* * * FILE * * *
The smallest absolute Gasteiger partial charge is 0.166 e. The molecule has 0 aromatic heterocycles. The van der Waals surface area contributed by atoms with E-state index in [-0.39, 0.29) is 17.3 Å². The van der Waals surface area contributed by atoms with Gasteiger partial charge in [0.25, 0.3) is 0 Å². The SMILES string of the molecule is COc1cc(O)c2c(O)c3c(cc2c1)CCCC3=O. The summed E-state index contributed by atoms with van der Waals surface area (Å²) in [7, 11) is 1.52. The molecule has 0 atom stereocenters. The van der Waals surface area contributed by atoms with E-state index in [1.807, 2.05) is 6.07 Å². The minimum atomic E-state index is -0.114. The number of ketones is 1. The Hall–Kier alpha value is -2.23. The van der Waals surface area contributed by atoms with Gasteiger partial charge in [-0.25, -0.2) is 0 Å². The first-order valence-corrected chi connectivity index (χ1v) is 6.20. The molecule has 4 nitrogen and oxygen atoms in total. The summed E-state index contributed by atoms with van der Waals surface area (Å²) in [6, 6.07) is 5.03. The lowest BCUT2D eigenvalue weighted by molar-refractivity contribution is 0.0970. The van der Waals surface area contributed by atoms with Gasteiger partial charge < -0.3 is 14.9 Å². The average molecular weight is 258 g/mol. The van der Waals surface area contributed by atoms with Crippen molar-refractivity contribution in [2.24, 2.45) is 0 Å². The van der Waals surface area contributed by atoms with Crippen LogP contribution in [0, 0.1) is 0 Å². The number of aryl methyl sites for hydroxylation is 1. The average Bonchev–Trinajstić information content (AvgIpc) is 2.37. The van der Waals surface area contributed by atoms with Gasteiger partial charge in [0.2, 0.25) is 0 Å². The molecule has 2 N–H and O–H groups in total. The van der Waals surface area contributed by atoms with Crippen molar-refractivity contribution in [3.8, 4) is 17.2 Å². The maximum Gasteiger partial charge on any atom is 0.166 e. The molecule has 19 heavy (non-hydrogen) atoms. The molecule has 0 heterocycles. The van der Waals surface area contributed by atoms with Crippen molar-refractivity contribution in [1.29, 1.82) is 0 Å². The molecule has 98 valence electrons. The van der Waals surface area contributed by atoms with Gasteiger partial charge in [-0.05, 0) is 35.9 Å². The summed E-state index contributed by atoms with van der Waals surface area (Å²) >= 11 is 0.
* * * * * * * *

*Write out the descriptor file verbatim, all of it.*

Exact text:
The smallest absolute Gasteiger partial charge is 0.166 e. The molecule has 0 aromatic heterocycles. The van der Waals surface area contributed by atoms with E-state index in [-0.39, 0.29) is 17.3 Å². The van der Waals surface area contributed by atoms with Gasteiger partial charge in [0.25, 0.3) is 0 Å². The SMILES string of the molecule is COc1cc(O)c2c(O)c3c(cc2c1)CCCC3=O. The summed E-state index contributed by atoms with van der Waals surface area (Å²) in [7, 11) is 1.52. The molecule has 0 atom stereocenters. The van der Waals surface area contributed by atoms with E-state index in [1.807, 2.05) is 6.07 Å². The minimum atomic E-state index is -0.114. The number of ketones is 1. The Hall–Kier alpha value is -2.23. The van der Waals surface area contributed by atoms with Gasteiger partial charge in [-0.25, -0.2) is 0 Å². The first-order valence-corrected chi connectivity index (χ1v) is 6.20. The molecule has 4 nitrogen and oxygen atoms in total. The summed E-state index contributed by atoms with van der Waals surface area (Å²) in [6, 6.07) is 5.03. The lowest BCUT2D eigenvalue weighted by molar-refractivity contribution is 0.0970. The van der Waals surface area contributed by atoms with Gasteiger partial charge < -0.3 is 14.9 Å². The average molecular weight is 258 g/mol. The van der Waals surface area contributed by atoms with Crippen molar-refractivity contribution in [2.24, 2.45) is 0 Å². The van der Waals surface area contributed by atoms with Crippen LogP contribution in [0, 0.1) is 0 Å². The number of aryl methyl sites for hydroxylation is 1. The average Bonchev–Trinajstić information content (AvgIpc) is 2.37. The van der Waals surface area contributed by atoms with Gasteiger partial charge in [0.2, 0.25) is 0 Å². The molecule has 2 N–H and O–H groups in total. The van der Waals surface area contributed by atoms with Crippen molar-refractivity contribution in [3.8, 4) is 17.2 Å². The maximum Gasteiger partial charge on any atom is 0.166 e. The molecule has 19 heavy (non-hydrogen) atoms. The molecule has 0 heterocycles. The van der Waals surface area contributed by atoms with Crippen molar-refractivity contribution in [1.29, 1.82) is 0 Å². The molecule has 98 valence electrons. The van der Waals surface area contributed by atoms with Gasteiger partial charge in [-0.05, 0) is 35.9 Å². The summed E-state index contributed by atoms with van der Waals surface area (Å²) >= 11 is 0.